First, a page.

Abstract # 6222 Poster # 75:

Scheduled for Thursday, June 18, 2015 06:00 PM-08:00 PM: (Cascade AJBCD) Poster Presentation


MORE MONKEYS THAN PEOPLE? POPULATION SIZE AND ECOLOGICAL FLEXIBILITY IN ST. KITTS VERVET MONKEYS (CHLOROCEBUS AETHIOPS SABAEUS)

K. M. Dore1,2, A. Mill2,3, C. Gallagher2 and A. R. Eller4
1Marist College, School of Science, Poughkeepsie, New York, USA, 2Center for Conservation Medicine and Ecosystem Health, Ross University School of Veterinary Medicine, St. Kitts, 3School of Biology, Newcastle University, UK, 4Dept of Anthropology, University of Oregon, Eugene OR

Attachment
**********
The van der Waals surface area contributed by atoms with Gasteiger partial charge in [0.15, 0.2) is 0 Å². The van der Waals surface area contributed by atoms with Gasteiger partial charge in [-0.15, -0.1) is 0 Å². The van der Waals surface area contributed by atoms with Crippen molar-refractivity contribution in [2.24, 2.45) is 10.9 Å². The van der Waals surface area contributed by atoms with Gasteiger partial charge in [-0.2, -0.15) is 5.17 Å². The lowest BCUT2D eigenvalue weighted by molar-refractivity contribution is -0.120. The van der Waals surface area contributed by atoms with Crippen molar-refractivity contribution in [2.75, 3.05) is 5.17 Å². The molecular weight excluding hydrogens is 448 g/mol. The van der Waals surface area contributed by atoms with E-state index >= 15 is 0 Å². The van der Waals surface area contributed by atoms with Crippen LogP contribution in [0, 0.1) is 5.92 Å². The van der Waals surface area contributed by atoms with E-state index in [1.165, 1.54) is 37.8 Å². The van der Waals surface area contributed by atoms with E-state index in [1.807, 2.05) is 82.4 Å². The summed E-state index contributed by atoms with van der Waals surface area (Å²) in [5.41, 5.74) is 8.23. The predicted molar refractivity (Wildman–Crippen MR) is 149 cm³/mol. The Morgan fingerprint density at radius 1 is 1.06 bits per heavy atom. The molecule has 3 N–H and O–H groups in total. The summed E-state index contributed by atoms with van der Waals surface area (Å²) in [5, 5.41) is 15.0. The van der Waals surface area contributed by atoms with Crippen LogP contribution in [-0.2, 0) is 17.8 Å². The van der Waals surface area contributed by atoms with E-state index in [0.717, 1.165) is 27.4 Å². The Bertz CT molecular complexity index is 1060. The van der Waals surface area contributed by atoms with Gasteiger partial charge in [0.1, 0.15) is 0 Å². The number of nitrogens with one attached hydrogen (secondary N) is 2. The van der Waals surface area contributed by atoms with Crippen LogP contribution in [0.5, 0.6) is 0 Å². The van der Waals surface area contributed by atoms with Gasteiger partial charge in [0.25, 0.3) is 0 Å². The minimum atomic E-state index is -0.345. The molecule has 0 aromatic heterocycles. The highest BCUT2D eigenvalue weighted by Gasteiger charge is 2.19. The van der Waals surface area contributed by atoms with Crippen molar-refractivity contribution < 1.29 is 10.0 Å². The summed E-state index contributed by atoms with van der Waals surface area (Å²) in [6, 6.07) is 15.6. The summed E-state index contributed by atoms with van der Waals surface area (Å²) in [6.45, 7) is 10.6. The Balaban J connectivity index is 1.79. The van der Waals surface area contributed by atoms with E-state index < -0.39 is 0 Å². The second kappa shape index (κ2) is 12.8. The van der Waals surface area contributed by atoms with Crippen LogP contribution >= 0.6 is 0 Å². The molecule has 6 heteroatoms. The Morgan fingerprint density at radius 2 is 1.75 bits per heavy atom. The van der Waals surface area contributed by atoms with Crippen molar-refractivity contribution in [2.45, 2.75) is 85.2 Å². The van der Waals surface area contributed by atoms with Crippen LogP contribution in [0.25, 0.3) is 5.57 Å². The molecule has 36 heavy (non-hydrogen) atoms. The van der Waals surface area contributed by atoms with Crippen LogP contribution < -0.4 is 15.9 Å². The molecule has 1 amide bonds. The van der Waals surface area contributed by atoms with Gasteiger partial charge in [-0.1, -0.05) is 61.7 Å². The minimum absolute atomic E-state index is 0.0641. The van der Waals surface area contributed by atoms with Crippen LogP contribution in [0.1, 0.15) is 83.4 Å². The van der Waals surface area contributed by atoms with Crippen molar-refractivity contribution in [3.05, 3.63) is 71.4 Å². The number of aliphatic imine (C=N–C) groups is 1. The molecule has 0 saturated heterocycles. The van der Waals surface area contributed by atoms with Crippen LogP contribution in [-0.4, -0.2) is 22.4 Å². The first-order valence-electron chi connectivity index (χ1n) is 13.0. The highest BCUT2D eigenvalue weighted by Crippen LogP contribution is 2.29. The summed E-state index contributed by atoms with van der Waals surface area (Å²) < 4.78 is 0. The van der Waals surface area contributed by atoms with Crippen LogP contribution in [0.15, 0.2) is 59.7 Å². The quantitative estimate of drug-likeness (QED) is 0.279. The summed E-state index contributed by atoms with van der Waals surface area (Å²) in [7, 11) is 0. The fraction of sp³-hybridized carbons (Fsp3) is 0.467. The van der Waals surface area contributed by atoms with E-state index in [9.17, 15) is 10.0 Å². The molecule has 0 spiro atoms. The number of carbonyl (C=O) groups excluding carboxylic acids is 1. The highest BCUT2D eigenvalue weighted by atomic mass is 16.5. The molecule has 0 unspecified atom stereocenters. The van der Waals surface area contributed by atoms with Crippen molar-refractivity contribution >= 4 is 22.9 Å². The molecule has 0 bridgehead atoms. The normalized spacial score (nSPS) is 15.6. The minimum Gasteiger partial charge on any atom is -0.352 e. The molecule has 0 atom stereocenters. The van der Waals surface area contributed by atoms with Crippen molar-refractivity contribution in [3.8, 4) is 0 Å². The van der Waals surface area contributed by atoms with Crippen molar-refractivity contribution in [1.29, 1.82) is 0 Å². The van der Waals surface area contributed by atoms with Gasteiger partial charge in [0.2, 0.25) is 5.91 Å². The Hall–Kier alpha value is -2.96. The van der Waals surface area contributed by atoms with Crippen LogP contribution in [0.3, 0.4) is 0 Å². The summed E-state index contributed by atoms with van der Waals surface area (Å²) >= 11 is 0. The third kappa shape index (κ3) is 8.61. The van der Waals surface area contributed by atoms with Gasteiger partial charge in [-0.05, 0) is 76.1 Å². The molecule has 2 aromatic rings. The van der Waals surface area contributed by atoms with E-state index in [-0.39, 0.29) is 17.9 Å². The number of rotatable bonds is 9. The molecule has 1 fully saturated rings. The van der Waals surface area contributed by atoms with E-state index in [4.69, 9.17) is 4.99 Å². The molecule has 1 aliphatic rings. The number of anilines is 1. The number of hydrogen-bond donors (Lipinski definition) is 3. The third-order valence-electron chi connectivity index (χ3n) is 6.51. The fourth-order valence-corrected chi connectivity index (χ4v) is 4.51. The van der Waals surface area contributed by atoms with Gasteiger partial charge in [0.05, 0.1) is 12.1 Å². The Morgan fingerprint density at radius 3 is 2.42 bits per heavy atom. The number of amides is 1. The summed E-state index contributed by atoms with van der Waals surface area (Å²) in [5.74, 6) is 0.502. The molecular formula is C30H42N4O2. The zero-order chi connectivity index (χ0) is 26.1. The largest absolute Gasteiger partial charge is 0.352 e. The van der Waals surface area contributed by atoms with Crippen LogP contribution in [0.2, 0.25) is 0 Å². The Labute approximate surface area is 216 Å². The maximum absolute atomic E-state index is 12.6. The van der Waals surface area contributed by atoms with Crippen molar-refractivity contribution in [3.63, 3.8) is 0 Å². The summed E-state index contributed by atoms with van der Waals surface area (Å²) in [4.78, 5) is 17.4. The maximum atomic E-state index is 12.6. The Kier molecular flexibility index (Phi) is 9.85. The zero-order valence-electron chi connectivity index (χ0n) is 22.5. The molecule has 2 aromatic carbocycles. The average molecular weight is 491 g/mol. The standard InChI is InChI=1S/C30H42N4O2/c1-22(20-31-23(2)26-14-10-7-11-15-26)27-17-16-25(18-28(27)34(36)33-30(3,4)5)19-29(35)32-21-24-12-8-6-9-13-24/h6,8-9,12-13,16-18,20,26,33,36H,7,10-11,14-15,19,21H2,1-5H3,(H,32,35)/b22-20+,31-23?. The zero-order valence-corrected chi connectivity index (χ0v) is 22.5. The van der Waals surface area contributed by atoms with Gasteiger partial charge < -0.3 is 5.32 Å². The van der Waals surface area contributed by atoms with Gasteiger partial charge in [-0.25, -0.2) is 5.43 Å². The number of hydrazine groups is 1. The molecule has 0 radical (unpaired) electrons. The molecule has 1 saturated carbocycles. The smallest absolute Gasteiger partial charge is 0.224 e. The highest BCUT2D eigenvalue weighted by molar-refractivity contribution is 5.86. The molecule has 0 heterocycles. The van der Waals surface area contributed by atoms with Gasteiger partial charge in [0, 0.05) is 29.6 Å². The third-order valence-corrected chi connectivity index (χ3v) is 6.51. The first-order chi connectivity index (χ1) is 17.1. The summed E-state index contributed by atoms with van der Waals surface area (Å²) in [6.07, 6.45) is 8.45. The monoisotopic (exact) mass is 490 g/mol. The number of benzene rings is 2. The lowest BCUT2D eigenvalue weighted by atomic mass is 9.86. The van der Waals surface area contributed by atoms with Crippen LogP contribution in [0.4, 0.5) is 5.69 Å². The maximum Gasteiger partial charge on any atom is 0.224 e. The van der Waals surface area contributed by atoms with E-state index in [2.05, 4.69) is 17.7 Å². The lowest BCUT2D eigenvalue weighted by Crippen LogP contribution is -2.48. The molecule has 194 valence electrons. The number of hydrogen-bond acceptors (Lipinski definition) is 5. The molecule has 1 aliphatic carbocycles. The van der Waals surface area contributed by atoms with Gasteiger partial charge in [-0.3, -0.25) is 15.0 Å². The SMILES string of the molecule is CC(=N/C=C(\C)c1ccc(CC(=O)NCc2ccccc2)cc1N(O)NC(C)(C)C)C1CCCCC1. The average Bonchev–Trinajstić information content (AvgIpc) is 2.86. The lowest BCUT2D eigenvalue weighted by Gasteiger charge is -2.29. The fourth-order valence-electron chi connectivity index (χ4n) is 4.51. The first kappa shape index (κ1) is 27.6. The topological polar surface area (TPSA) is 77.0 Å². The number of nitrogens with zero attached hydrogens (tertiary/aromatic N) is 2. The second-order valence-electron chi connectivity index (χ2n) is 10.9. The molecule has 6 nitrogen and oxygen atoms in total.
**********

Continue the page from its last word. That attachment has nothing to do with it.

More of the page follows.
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     African green vervet monkeys have thrived in St. Kitts since the mid-1600s. Today, vervets occupy at least four distinct habitats: the dry scrubland of the southeast peninsula, residential areas, agricultural areas, and the rainforest interior. This systematic estimate of the St. Kitts vervet population aims to establish the range size (using GPS/GSM tracking devices) and group size (using visual observations from hides) of at least two troops living in each habitat. Thus far, we have tracked two adult males from two troops on the southeast peninsula for three months and observed their respective troops for approximately 20 hours each. The average range size of these troops is 59.7ha and the average group size is 50 individuals. Assuming that: 1) these results are consistent for all troops in St. Kitts, 2) vervets inhabit the entire island, and 3) there is no overlap between troop territories, these results indicate a potential island-wide population of up to 18,000 individuals. This is a low estimate, as troops in the other habitats are likely to have much smaller ranges. St. Kitts is 68 km2, and has long been a resource-strapped island. This level of vervet resourcefulness and ecological flexibility is an exciting and rare opportunity to study primate adaptability. The growing vervet population is an issue of genuine concern among Kittitians that demands innovative ethnoprimatological methods and analyses to resolve.